Okinawan art and culture is rooted in the history of the Ryukyu Kingdom. Its traditions are preserved at the reconstructed Shurijo Castle, where festivals and rituals celebrate Ryukyu music and dance. Near Onna, Yamada Castle and the Nakadomari Ruins are part of the Kunigami hōsei kaidō, a historic trail of Ryukyu Kingdom sites along the west coast.

On Sundays, Naha’s Kokusai Dori is closed to traffic for parades and street performances. After dark, the street becomes the hub of Naha nightlife, with many busy bars staying open until dawn. The Shintoshin district has more upscale spots.

Even smaller island villages like Onna have bar scenes. Here, beachfront and clifftop venues provide live music and scenic backdrops for sunset cocktails.

Okinawa museums

  • Okinawa Prefectural Museum and Art Museum: This sprawling complex has exhibits on Okinawa history and geography, plus artworks from the Ryukyu Kingdom.
  • Onna Village Museum: Here, dioramas and videos on local culture show how the village and region have evolved.
  • Akara/Bokunen Art Museum: Near Onna, this is a shopping complex joined to a gallery of vivid landscape prints by Okinawa’s famous woodblock artist, Naka Bokunen.

Leisure in Okinawa
Okinawa is known for clear waters and soft, sandy beaches. Naha has its own city beach at Naminoue. It’s also a jumping-off point for day trips to nearby islets like Gahi Jima and Agenashiku Jima.

The west coast attracts sunbathers to sheltered spots like Manza Beach. The waters off Cape Maeda are especially good for snorkelling and diving. It’s an easy hike up Mount Onna for panoramic views over the village and shoreline.

Okinawa day trips

  • Kenmin No Mori: This forest park has sports facilities, playgrounds and barbecue areas. You can book a camping spot and stay the night.
  • Kudaka Island: A short trip from Naha brings you to this island where old Okinawa survives in quaint, friendly villages.
  • Sea kayaking: Various companies offer guided kayak tours along the west coast. You’ll see sheer cliffs, sea caves and lush tropical foliage.

Latest Okinawa Hotel Reviews


Very friendly staff
By Dory
Unfortunately it was winter when I stayed so I could not fully enjoy the beach facilities and the swimming pool. The rooms are spacious and the views are magnificent. Slightly dated furniture but the [More] room is nonetheless equipped with everything required. Good facilities around and very helpful and friendly (English speaking) staff. Due to some Chinese tourists it could be quite noisy in the late evenings or early mornings. The Japanese restaurant in the basement is also highly recommended. [Less]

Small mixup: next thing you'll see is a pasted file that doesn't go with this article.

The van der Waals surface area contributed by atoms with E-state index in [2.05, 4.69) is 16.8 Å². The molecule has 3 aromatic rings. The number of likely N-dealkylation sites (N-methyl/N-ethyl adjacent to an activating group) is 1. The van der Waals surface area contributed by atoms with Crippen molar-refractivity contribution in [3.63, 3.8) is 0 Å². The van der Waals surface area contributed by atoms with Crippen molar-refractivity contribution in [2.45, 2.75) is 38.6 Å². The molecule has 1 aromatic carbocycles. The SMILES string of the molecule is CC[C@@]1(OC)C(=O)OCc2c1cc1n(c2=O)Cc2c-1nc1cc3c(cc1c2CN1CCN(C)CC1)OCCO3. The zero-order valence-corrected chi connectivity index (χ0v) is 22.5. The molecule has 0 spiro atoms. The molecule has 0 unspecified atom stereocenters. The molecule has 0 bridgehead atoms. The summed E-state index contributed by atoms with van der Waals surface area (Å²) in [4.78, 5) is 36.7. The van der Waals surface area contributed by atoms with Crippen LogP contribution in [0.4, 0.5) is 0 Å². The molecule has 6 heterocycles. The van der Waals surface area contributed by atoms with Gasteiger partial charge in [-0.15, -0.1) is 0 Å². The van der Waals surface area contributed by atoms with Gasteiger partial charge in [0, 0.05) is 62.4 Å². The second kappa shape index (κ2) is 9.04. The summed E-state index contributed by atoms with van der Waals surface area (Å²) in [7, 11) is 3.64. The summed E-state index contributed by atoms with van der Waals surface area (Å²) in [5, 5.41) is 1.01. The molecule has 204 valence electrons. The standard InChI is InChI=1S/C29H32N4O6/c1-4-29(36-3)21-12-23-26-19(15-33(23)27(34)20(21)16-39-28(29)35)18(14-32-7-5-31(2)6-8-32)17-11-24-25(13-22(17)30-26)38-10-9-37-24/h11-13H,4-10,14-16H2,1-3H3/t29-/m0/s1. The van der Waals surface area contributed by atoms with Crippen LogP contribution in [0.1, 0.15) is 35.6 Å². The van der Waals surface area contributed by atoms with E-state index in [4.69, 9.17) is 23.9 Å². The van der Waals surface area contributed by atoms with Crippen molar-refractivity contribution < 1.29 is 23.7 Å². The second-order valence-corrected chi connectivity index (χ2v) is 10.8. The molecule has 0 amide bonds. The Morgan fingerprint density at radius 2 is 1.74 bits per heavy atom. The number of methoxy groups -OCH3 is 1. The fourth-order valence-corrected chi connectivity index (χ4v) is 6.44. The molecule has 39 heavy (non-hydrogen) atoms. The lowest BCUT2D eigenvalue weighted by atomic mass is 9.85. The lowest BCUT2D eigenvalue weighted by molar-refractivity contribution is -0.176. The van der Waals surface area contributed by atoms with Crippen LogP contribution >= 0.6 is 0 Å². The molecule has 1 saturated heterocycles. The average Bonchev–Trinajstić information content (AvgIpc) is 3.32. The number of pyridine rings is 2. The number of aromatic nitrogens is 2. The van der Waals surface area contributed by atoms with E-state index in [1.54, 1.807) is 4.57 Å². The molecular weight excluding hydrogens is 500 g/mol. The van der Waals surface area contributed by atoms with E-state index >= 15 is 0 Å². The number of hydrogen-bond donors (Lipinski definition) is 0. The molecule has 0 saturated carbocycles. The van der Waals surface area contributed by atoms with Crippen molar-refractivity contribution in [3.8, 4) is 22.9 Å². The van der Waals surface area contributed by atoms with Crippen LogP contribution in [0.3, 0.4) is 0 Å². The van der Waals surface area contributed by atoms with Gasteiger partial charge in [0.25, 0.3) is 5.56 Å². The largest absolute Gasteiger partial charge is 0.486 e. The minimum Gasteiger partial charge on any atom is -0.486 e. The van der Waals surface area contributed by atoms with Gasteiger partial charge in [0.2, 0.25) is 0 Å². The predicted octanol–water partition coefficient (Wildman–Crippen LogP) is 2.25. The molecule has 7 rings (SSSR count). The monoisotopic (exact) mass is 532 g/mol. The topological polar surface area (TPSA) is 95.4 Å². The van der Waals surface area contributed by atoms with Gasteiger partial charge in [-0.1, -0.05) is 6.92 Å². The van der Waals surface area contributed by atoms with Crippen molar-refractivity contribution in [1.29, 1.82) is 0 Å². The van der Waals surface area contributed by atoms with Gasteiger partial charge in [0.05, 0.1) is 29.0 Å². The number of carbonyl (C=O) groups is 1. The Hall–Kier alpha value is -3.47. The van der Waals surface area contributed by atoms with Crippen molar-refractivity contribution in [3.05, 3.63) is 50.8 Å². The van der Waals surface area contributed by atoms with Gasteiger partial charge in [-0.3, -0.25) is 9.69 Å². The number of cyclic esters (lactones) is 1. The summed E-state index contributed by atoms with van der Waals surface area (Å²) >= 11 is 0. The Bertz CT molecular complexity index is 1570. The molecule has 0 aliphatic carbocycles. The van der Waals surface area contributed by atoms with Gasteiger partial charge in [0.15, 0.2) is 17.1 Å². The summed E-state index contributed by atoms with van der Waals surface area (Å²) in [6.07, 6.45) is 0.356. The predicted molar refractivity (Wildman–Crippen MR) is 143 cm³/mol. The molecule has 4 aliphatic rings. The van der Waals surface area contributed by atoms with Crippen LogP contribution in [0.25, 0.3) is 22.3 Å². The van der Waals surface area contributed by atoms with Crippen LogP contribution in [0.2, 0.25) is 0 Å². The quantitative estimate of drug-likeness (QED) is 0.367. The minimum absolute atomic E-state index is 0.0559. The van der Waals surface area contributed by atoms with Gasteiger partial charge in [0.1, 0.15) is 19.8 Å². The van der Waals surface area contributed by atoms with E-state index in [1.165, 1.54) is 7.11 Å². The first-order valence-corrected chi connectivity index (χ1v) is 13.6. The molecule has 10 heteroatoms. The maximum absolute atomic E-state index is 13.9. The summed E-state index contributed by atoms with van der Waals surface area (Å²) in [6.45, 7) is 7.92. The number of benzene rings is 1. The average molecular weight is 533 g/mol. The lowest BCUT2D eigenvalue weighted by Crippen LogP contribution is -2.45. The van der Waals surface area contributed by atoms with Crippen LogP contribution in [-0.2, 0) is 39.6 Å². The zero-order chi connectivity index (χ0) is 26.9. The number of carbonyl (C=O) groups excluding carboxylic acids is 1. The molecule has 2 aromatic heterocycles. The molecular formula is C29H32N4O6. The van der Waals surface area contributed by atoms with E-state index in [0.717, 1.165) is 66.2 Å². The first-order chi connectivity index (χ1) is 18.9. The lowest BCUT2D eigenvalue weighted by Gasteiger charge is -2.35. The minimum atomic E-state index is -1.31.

great service in the lounge
By Discovery07
In February, it is still very nice to visit Okinawa and Intercontinental Hotel. Not too crowded in this season. We get very relax during the stay ! [Less]
Excellent stay, well recommended!
By Nomnom77
From the smooth check-in experience to a thoughtful guest service experience, staffs are all very kind and generous. Room was spacious and gorgeous! Cleanliness 100% on point. We had dinner at [More] Karin, the Chinese restaurant, the order buffet was delicious and the view from our seats included the famous Manza Cape. Overall, the hotel is in great location, well maintained, great staffs, and good food. What's there more to ask for? [Less]
Great hotel and great staff
By Rob MAc
One of the best hotels that we stayed in during our 3 weeks in Japan. The property was great and the staff were more than accommodating for our needs. The concierge that greeted us (Mrs. Goto) [More] was perfect. She had listed out all of the local areas and best ways to get there for us. Mrs Goto even gave us information on places in Tokyo that we couldn't find when we were in Tokyo 2 weeks before. With her help, we were able to find the places in Tokyo when we returned before flying out. [Less]
selectable pillow types
By Iruka57
I usually couldn't fit pillows in the room. However it's able to choose several types of pillows. Thanks to that, I had good sleep! [Less]
all excerent
By bonta7777@aol.com
My name is Paul K. Tamae, I did enjoy staying. I wish stay longer. Tank you. [Less]